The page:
Jewish groups repudiate Supreme Court over Trump travel ban verdict

The Anti-Defamation League has found itself in combat with the Trump administration on several fronts.

By
June 27, 2017 17:20
2 minute read.
PROTESTERS hold placards during a rally supporting refugees worldwide and in reaction to US Presiden

PROTESTERS hold placards during a rally supporting refugees worldwide and in reaction to US President Donald Trump’s travel ban outside the US Embassy in Tel Aviv last month. (photo credit: REUTERS)

American Jewish groups are criticizing the US Supreme Court for its decision to lift an emergency halt of President Donald Trump’s ban on travel to the US for citizens of six Muslim-majority nations.

The Anti-Defamation League characterized the decision as “profoundly disappointing.”

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The court “failed to recognize the plight of the world’s most endangered refugees – those fleeing countries where their lives are in imminent danger,” said Jonathan Greenblatt, chief executive officer of the organization. “We should not turn back the clock to a time when refugees were stopped at our borders and turned away. That is an outmoded and inhumane policy when we know that people are in danger and children are suffering, starving and dying in conflicts overseas.”

The ADL has found itself in combat with the Trump administration on several fronts, but its battle over the president’s refugee ban started the group off on a contentious footing with the administration, which issued an even harsher executive order on travel than the version currently before the courts just a week after Trump took office.
Muslim travel ban Trump

“President Trump’s de facto Muslim ban is deeply un-American, violates constitutional principles and undermines our global reputation,” said Rabbi Jack Moline, president of Interfaith Alliance.

“The Supreme Court should strike it down in its entirety. Discriminating against millions of people on the basis of their religion does nothing to make Americans safer.”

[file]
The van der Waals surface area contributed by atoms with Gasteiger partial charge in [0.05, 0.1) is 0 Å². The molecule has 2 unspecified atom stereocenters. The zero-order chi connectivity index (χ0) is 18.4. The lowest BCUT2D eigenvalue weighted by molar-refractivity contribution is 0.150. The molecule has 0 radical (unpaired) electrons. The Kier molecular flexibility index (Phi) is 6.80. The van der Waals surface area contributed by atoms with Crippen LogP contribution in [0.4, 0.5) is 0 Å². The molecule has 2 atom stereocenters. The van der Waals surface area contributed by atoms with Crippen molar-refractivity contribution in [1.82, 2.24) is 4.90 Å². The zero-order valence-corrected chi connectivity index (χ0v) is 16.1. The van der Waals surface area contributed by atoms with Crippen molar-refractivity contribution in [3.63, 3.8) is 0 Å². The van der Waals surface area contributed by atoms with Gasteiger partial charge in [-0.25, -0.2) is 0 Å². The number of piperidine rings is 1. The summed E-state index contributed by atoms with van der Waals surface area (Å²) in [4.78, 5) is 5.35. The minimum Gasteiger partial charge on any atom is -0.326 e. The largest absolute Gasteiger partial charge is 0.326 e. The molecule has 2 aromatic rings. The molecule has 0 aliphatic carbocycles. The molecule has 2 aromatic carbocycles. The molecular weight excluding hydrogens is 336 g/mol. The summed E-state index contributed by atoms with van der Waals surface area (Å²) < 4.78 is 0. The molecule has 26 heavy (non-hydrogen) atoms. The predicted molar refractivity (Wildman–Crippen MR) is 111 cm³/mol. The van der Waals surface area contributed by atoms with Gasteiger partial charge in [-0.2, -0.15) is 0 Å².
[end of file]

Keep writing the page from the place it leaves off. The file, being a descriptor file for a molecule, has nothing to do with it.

The American Jewish Committee has not commented on the development, which Trump officials are characterizing as a significant victory for national security and for the president. But it did outline its stance just days before the court ruling.

“AJC has maintained that the executive order was not sufficiently grounded in real threats to national security to withstand judicial scrutiny,” its leadership stated shortly before the stay was lifted.

“The administration appealed to the Supreme Court after lower courts upheld the injunction against implementing the executive order.”

Several other, smaller Jewish organizations have voiced disappointment and concern. HIAS – a group primarily devoted to the protection of refugees, which has sued Trump over this matter – called the executive orders “shameful” in a statement on Monday.

“For the American Jewish community, this hearkens back to our darkest days of the 1920s to 1940s, when America last broke with its tradition of welcoming refugees by imposing discriminatory and tragic admissions criteria based entirely on where people were born,” the group’s president, Mark Hetfield, said. “The results of those discriminatory laws and policies, particularly for those trying to escape the Nazi genocide in Europe, were tragic.

The result of this executive order to allow arbitrary criteria to turn away refugees and other non-citizens will also have tragic results.”

Trump argues that the travel ban aggressively targets nations that cannot control their own borders, and cites precedent that has historically given the executive branch near exclusive power over immigration.

But critics of the policy point to his rhetoric during the campaign, which characterized Islam as “hating America” and vowed to ban Muslims from entry to the United States.

The court will rule on the merits of the case – whether or not the executive order is constitutional – in the fall.


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